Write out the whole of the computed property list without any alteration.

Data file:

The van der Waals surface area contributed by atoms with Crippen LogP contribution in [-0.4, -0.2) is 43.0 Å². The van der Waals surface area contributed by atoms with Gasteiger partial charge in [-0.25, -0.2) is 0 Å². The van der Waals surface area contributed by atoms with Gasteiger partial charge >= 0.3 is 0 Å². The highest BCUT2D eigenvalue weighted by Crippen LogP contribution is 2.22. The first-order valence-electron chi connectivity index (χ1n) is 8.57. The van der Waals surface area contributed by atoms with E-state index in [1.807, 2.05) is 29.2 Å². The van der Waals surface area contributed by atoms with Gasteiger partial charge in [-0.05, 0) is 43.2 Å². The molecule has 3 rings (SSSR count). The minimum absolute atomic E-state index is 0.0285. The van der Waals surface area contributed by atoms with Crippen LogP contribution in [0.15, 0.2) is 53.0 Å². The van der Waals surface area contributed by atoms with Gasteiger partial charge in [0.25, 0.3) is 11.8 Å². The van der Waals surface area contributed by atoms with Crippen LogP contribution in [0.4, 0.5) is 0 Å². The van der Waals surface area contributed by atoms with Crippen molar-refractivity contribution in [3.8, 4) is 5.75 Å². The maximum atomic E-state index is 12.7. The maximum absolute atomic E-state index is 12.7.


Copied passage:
The van der Waals surface area contributed by atoms with Crippen LogP contribution in [-0.4, -0.2) is 43.0 Å². The van der Waals surface area contributed by atoms with Gasteiger partial charge in [-0.25, -0.2) is 0 Å². The van der Waals surface area contributed by atoms with Gasteiger partial charge >= 0.3 is 0 Å². The highest BCUT2D eigenvalue weighted by Crippen LogP contribution is 2.22. The first-order valence-electron chi connectivity index (χ1n) is 8.57. The van der Waals surface area contributed by atoms with E-state index in [1.807, 2.05) is 29.2 Å². The van der Waals surface area contributed by atoms with Gasteiger partial charge in [-0.05, 0) is 43.2 Å². The molecule has 3 rings (SSSR count). The minimum absolute atomic E-state index is 0.0285. The van der Waals surface area contributed by atoms with Crippen LogP contribution in [0.15, 0.2) is 53.0 Å². The van der Waals surface area contributed by atoms with Gasteiger partial charge in [0.25, 0.3) is 11.8 Å². The van der Waals surface area contributed by atoms with Crippen LogP contribution in [0.4, 0.5) is 0 Å². The van der Waals surface area contributed by atoms with Crippen molar-refractivity contribution in [3.8, 4) is 5.75 Å². The maximum atomic E-state index is 12.7. The maximum absolute atomic E-state index is 12.7.